Initially, LOCA operated without a designated home base. Paperwork and documents were stored in individuals’ homes, and Mada housed a portable printing press in her garage. “One of the early people [involved], Mary Bryant, had all of our files on a little porch under a tarp,” Mada says. “We were really bare bones.” Along the way, a local Wells Fargo branch stepped in to loan LOCA an on-site office and storage space.

Once the fledgling organization had established a physical presence in the community, its membership substantially grew—and continues to grow, with nearly 100 members and 25 to 30 artists on the in-house teaching roster. “We are always on the lookout for artists,” Mada adds. “New artists coming to town reach out to us, like [textile artist] Gretchen Shannon, who moved to Laguna from Philadelphia.”

UNCOMMON EDUCATION

Almost any medium is fair game for LOCA to explore. The organization’s current programming includes classes in papermaking, collage, ceramics, watercolor and acrylic painting, printmaking, mosaic, mixed media work, drawing, sculpture and more. Innovation, without a doubt, is LOCA’s specialty.

“Great ideas come forth from LOCA and can be implemented quickly,” says Sherry Bullard, LOCA’s educational project coordinator for the past 12 years. “We are passionate about art education and mentoring new generations of artists. The important part is developing new programs.”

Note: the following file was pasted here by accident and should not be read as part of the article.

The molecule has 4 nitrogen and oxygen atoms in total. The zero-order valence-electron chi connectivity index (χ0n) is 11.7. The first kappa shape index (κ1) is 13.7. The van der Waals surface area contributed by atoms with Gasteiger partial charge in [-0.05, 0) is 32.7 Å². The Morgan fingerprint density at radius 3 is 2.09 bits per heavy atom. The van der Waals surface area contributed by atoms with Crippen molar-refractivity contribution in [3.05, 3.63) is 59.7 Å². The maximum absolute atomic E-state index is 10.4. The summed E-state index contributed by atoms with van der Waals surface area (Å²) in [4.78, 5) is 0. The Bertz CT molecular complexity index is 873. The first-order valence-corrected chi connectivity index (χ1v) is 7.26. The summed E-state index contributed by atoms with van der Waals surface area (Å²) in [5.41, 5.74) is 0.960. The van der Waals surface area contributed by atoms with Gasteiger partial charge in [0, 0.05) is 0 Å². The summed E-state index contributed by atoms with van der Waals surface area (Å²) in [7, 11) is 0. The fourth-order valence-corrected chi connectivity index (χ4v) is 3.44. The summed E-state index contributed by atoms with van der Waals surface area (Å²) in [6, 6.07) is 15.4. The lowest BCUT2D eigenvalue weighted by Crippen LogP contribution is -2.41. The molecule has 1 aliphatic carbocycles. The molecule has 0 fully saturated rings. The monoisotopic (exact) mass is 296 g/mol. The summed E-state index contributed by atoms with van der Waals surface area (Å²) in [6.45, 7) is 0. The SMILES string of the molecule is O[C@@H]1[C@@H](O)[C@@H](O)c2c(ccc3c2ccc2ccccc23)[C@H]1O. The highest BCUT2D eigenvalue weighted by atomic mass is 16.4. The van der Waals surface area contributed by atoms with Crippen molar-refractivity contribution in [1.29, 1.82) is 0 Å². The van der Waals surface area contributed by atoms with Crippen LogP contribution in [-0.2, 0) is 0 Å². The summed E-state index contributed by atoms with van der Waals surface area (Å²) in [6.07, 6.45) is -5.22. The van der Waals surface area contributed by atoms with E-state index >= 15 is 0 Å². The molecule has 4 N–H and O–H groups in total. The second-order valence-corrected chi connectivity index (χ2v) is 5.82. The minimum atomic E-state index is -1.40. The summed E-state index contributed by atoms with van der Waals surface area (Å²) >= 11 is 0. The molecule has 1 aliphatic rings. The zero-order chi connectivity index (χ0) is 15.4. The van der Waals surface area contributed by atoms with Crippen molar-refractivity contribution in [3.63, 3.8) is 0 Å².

One of the nonprofit’s most popular programs is a workshop in making personal shrines. Taught by mosaic artist Carolyn Machado, the class allows students to produce artworks that are deeply connected to their lives. For example, Carolyn’s personal shrine includes childhood photographs juxtaposed against a mirror that literally reflects her life now. As her canvas she chose an old jewelry box, but other students use cigar boxes, silver trays or other objects as the foundations for their shrines. “It’s all about them, about bringing personal things to class,” Carolyn explains. “Or, it could be a gift—for a daughter or a mother.

“LOCA looks for things that are not offered around town. … The opportunity [to get involved] is there for everyone,” she continues. “It’s an opportunity for artists and non-artists to explore the arts on some level—whether they take the knowledge home and keep going doesn’t matter. It’s the exposure. It takes the mystique out of being an artist and gives [people] an appreciation for what we do.”